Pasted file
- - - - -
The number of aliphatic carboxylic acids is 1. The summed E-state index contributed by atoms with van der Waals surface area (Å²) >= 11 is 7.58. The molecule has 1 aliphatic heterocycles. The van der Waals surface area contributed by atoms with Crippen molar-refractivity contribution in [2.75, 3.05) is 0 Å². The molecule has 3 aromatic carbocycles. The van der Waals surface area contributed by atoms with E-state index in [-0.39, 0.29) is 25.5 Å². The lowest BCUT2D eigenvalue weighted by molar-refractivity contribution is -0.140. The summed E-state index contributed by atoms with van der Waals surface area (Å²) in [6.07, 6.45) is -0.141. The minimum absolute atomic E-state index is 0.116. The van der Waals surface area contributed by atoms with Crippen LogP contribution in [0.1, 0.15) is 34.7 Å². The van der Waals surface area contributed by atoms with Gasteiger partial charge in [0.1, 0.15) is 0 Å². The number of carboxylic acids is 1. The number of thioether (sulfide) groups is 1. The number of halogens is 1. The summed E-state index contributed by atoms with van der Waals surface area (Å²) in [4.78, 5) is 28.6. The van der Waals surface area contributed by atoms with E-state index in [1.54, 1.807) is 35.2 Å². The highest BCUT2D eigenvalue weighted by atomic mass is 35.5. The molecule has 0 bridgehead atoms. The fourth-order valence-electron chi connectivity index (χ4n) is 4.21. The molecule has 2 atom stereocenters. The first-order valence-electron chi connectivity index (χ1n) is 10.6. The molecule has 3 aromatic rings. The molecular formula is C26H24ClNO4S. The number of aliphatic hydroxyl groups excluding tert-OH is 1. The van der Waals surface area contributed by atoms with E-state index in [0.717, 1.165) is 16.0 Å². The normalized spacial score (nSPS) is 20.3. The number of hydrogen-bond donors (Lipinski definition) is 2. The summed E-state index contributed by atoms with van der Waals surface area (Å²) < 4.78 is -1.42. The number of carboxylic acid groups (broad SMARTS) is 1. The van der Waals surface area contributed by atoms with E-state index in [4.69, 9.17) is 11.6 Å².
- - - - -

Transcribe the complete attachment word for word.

The number of aliphatic carboxylic acids is 1. The summed E-state index contributed by atoms with van der Waals surface area (Å²) >= 11 is 7.58. The molecule has 1 aliphatic heterocycles. The van der Waals surface area contributed by atoms with Crippen molar-refractivity contribution in [2.75, 3.05) is 0 Å². The molecule has 3 aromatic carbocycles. The van der Waals surface area contributed by atoms with E-state index in [-0.39, 0.29) is 25.5 Å². The lowest BCUT2D eigenvalue weighted by molar-refractivity contribution is -0.140. The summed E-state index contributed by atoms with van der Waals surface area (Å²) in [6.07, 6.45) is -0.141. The minimum absolute atomic E-state index is 0.116. The van der Waals surface area contributed by atoms with Crippen LogP contribution in [0.1, 0.15) is 34.7 Å². The van der Waals surface area contributed by atoms with Gasteiger partial charge in [0.1, 0.15) is 0 Å². The number of carboxylic acids is 1. The number of thioether (sulfide) groups is 1. The number of halogens is 1. The summed E-state index contributed by atoms with van der Waals surface area (Å²) in [4.78, 5) is 28.6. The van der Waals surface area contributed by atoms with E-state index in [1.54, 1.807) is 35.2 Å². The highest BCUT2D eigenvalue weighted by atomic mass is 35.5. The molecule has 0 bridgehead atoms. The fourth-order valence-electron chi connectivity index (χ4n) is 4.21. The molecule has 2 atom stereocenters. The first-order valence-electron chi connectivity index (χ1n) is 10.6. The molecule has 3 aromatic rings. The molecular formula is C26H24ClNO4S. The number of aliphatic hydroxyl groups excluding tert-OH is 1. The van der Waals surface area contributed by atoms with E-state index in [0.717, 1.165) is 16.0 Å². The normalized spacial score (nSPS) is 20.3. The number of hydrogen-bond donors (Lipinski definition) is 2. The summed E-state index contributed by atoms with van der Waals surface area (Å²) < 4.78 is -1.42. The number of carboxylic acid groups (broad SMARTS) is 1. The van der Waals surface area contributed by atoms with E-state index in [4.69, 9.17) is 11.6 Å².